June 18, 2018
Nasty Religion in America: What’s the fuss about religion in America?
By Mariya Ilyas & Cassie Rasmussen
Disclaimer: The views and opinions expressed in this article are those of the authors’ only.
America’s relationship with faith is a prism of contradictions. On the one hand, religious freedom is central to American history and identity. On the other hand, dominant Christian culture has, and in many ways continues to, actively partition off or subjugate minority religions. Nowhere is this more clear than in the controversy surrounding the vetting of those we elect to the presidency.
We are a nation with no official religion, with a myriad of religious traditions represented amongst our people. And yet the figurehead of our nation, the President of the United States, is expected to represent a very particular portrayal of American religious traditions and beliefs. Every year, the White House hosts thousands of guests to celebrate Easter, one of Christianity’s most sacred holidays, by rolling Easter eggs in a tradition with strong pagan roots. Would a non-Christian president be expected to continue the Egg Roll tradition, or put up a ‘National’ Christmas Tree on her lawn and inside her house? Our guess is most likely—if they could get ever elected in the first place. As a society, we expect a certain performative religion from our presidents, but the blade cuts both ways.
When it comes to the public display of their religion, elected officials have a very narrow sphere in which to function. As Kevin Kruse chronicles in his book One Nation, Under God, the particular form that religion is expected to take in the lives of our presidents is largely a construct of the 1930’s that crystallized in the 1950’s, driven by corporate interests opposed to New Deal era reforms. Kruse notes that under the Eisenhower era, there seemed to be a broad consensus of ambiguous deism, characterized by national prayers at the inauguration, the addition of the phrase “under God” in the Pledge of Allegiance, and the distribution of Bibles in public schools, but this “unity under faith” drove separate sects and faiths apart when policy became local and specific. It was one thing to assume that the country was majority Christian and that it would welcome Bibles in schools; it was quite another to find a version of the Bible that would please everyone. “During the Eisenhower era,” Kruse writes, “Americans were told, time and time again, that the nation not only should be a Christian nation but also that it had always been one…And they’ve believed it ever since.” But not even all Christians were included under this umbrella, particularly not those running for president, as we’ll address later.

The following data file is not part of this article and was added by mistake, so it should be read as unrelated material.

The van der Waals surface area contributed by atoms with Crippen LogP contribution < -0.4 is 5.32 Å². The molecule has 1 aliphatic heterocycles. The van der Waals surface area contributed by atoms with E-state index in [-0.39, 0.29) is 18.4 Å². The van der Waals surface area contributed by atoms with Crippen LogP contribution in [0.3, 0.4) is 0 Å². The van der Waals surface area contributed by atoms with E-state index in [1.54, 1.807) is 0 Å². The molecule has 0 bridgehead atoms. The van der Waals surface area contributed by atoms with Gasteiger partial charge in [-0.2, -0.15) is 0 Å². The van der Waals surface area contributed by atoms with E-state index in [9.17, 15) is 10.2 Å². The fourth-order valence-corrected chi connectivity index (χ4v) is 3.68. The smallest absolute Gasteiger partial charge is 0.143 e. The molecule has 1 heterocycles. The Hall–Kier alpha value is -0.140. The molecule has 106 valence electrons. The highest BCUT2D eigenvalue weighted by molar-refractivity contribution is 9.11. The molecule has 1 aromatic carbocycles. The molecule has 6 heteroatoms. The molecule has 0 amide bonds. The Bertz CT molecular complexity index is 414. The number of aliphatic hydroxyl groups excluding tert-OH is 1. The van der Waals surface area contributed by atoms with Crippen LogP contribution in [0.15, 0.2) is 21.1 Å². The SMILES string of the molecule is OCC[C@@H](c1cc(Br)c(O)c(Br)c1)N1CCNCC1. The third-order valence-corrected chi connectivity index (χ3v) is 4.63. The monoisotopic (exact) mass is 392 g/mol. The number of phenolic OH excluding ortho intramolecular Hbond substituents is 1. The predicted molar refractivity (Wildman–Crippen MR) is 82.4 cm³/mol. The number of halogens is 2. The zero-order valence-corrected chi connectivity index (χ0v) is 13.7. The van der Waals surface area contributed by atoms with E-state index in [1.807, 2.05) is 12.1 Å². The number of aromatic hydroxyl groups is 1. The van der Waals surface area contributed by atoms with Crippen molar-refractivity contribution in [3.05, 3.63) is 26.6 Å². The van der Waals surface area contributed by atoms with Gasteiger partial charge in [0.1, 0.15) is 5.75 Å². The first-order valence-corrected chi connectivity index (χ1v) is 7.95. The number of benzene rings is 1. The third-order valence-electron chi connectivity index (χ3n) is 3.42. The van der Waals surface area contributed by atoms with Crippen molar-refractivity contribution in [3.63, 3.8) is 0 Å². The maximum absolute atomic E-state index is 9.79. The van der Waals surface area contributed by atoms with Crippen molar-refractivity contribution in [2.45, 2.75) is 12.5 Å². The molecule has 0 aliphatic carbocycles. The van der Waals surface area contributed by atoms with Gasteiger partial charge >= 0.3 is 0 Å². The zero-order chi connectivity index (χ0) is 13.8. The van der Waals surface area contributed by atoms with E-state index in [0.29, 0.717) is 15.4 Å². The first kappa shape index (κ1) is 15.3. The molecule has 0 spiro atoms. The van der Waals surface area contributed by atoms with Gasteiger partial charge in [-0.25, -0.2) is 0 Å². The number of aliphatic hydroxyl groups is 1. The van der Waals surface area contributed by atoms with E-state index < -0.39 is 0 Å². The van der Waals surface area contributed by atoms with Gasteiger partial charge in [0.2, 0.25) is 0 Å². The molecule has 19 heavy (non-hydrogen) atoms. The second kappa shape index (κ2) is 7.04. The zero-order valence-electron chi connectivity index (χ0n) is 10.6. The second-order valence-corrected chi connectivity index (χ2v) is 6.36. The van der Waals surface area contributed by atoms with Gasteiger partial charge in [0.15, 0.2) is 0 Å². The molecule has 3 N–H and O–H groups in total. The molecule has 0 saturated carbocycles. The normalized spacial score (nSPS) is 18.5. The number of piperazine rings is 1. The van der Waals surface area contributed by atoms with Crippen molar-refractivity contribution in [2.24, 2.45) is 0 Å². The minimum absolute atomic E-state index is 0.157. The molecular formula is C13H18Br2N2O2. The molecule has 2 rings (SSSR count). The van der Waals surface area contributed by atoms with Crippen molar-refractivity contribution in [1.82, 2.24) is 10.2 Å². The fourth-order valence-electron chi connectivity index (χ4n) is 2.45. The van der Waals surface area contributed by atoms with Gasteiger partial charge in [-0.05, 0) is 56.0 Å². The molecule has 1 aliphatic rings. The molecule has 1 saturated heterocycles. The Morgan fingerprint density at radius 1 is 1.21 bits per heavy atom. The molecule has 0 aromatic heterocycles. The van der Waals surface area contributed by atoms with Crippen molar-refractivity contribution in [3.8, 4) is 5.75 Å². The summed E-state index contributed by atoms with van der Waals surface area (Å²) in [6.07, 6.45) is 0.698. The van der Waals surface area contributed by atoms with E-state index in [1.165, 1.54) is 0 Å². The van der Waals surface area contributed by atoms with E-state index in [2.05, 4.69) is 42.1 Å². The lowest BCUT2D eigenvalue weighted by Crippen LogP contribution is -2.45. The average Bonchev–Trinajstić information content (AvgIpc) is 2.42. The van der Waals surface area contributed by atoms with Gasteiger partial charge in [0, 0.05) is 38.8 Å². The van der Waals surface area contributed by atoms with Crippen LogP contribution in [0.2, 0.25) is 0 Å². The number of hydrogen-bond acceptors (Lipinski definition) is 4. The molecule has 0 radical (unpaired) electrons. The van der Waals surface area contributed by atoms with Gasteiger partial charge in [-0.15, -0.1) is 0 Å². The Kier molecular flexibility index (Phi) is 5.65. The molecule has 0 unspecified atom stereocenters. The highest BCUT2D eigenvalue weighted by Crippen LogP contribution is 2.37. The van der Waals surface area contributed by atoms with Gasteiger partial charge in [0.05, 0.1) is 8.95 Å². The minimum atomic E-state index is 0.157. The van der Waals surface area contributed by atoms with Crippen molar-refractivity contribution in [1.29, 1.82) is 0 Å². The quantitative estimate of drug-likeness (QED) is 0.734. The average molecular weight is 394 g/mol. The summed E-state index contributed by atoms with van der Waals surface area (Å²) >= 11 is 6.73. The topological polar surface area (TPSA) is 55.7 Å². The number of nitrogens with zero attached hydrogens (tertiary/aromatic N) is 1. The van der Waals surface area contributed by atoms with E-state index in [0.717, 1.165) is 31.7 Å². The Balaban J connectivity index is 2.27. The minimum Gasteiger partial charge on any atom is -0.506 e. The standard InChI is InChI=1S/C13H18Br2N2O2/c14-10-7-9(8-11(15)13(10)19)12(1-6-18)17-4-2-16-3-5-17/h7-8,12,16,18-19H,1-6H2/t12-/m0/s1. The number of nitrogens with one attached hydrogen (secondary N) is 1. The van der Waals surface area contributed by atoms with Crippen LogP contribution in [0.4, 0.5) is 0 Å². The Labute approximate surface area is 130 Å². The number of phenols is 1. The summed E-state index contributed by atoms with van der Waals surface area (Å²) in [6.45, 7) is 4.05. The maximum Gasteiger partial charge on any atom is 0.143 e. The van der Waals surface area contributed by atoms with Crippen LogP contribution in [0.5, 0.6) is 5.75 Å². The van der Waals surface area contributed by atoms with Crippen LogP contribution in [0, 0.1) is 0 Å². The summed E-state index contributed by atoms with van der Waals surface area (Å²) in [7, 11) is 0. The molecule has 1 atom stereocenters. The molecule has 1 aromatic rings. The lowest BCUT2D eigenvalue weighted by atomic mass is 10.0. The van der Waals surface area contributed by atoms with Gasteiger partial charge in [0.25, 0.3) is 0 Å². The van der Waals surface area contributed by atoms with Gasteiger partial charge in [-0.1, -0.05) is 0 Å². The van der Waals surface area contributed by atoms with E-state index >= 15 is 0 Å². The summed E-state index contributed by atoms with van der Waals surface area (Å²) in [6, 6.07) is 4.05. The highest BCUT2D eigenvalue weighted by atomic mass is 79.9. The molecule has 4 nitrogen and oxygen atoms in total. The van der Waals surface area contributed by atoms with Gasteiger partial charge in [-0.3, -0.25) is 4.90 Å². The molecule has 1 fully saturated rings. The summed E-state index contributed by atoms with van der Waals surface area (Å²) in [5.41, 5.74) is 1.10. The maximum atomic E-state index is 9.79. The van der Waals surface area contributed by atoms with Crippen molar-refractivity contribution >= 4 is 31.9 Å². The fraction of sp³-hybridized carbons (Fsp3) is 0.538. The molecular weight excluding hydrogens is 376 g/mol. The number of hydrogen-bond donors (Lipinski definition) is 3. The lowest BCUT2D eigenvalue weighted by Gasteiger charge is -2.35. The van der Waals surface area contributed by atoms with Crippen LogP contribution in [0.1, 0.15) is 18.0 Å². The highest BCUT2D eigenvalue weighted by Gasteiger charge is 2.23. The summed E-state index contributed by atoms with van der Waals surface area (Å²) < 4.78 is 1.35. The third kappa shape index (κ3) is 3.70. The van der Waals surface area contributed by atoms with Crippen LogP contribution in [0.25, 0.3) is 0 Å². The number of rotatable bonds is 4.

Even today, we limit our presidential candidates to a narrow margin of accepted religiosity, and we challenge anyone who does anything but straddle that precarious line of pseudo-secular American Protestantism.
During the 2016 General Election cycle, then-Republican presidential nominee Donald Trump criticized his opponent Hillary Clinton’s lack of expressed religion.